The inclusion in the library program of a manufacturing laboratory, a multimedia laboratory and a central socialization space, including coffee, also reflect the project’s vision of offering a civic space with multiple services and intended for all audiences.

White transparency and structural lightness

The forms and materials of the project are simple and destined to disappear to highlight the landscapes, users and contents. The white thus presents a neutral canvas on the background from which stands out the landscape and its changing colors as well as the visitors and the documents that inhabit displays and shelves. The white surfaces – walls, ceilings and shelving – also make it possible to reflect and multiply the natural light that enters through the large curtain walls, the inner courtyard, the glass roof above the bleacher as well as the multiple skylights that pierce the roof. Also, even in dark weather, the library remains bright. On the second floor, the concrete floor covered with pale yellow epoxy, the oak wood bleacher and the brightly colored furniture balance the effects of an all-white space and help to give a warm hue to the spaces.

The building is wrapped in an enamelled curtain wall system punctuated by white aluminum sections. Some glass panels are screen-printed to create a smooth transition between transparency and opacity. The interior envelope is also textured: perforated aluminum panels are located on the floor and ceiling and serve as a distribution to the ventilation system.

The slab of the floor is candevered over almost the entire perimeter of the building. The impression of lightness of the whole represented a structural challenge that was solved by making the floor slab appear as thin as possible. The steel structure was developed in collaboration with the structural engineers, especially the canopy above the bleachers facing the wooded area.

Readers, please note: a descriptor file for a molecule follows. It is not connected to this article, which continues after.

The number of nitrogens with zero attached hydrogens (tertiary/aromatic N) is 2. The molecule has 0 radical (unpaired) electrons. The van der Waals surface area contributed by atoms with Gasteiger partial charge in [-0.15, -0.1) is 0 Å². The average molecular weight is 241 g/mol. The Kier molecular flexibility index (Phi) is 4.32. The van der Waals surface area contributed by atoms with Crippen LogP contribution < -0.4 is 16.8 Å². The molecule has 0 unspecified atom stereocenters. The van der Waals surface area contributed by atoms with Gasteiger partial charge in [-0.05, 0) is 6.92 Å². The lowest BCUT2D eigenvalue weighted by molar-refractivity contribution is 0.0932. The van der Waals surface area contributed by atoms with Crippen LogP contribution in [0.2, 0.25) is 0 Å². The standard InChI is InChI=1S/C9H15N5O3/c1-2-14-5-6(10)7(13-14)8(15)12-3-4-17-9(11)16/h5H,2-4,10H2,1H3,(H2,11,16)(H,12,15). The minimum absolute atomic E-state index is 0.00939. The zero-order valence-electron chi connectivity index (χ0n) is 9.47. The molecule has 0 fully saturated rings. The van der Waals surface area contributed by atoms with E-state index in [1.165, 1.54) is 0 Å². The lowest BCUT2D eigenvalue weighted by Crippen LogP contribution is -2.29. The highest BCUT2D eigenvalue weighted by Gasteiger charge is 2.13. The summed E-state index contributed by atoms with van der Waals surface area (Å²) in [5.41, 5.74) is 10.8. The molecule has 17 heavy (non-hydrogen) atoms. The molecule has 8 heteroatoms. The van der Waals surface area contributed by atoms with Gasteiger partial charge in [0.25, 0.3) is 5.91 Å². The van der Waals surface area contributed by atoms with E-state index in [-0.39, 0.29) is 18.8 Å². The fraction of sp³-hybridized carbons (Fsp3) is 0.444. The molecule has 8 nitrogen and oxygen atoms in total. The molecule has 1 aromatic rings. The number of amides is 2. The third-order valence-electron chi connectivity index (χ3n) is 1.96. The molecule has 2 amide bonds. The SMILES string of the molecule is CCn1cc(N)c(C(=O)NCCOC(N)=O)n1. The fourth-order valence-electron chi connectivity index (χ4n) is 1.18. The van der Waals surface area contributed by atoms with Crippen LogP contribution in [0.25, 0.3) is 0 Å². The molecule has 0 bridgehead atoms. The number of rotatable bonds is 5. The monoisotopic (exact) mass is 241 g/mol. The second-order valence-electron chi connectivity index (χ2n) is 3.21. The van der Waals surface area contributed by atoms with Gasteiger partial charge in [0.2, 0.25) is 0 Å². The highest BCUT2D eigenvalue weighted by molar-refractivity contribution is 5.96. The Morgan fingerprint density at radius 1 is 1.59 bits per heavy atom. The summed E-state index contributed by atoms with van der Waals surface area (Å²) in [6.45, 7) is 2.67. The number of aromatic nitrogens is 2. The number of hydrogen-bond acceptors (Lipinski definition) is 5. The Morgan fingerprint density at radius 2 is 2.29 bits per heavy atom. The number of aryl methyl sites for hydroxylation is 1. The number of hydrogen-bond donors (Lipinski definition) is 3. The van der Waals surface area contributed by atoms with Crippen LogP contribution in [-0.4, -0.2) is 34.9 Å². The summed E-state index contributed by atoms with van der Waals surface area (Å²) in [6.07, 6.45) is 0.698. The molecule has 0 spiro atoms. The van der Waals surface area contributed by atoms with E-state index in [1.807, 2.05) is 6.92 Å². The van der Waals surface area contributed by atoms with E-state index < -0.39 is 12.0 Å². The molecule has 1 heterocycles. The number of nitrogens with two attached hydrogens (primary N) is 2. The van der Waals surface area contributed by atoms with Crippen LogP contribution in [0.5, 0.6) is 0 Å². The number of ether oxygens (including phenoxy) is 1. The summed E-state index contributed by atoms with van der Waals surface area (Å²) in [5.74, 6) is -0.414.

Eventually, the new building extends around the old library. The junction between the envelope of the new building and the existing façade was another technical and aesthetic challenge. Several bricks were recovered to create partitions reminiscent of the contours of the old building inside. The integration of the memory of the original library into the new project was fundamental.

Distribution and organization of collections

In line with the library approach to organizing collections into thematic poles desired by the client, the architects have developed an approach that gives priority to individuals and the interaction between them. They initially opted for a fairly dense organization of the collections in order to clear the center of the spaces as much as possible and accentuate the shape of the plan without obstructing the interesting views.

It was proposed in a second step to place in the central spaces thus cleared a multitude of thematic islands allowing the merchandising of the collections in the manner of bookstores. Like a park where everyone occupies a place that suits them, these central spaces are organic and contain more or less intimate sub-spaces according to the desire of each.

Building Department ©2021 Chevalier Morales
Building Department ©2021 Chevalier Morales

Drawings

 Site Plan ©2021 Chevalier Morales
Site Plan ©2021 Chevalier Morales
Ground Floor ©2021 Chevalier Morales
Ground Floor ©2021 Chevalier Morales

Program Datas

Architect Company Chevalier Morales
Location Montreal, Quebec, Canada
Client City of Montreal
Surface 4550 m2
Construction cost C$17.5M
Sustainability LEED Gold Certification (target)
Principal architects Stephan Chevalier, Sergio Morales,François Lemoine
Architects Alexandre Massé, Julie Rondeau, Gabriel Lanthier, Céline Leclerc, Christian Aubin, Ève Beaumont-Cousineau, Catherine St-Marseille, Simon Barrette, Geneviève Riopel
Consultants Bouthillette Parizeau, SDK, Laurence team, Landscape version
Photographer Chevalier Morales

Editing : Bamboo, ©️FULLDES authorized publishing, copyright from the Author, Image copyright from the photographer or Company.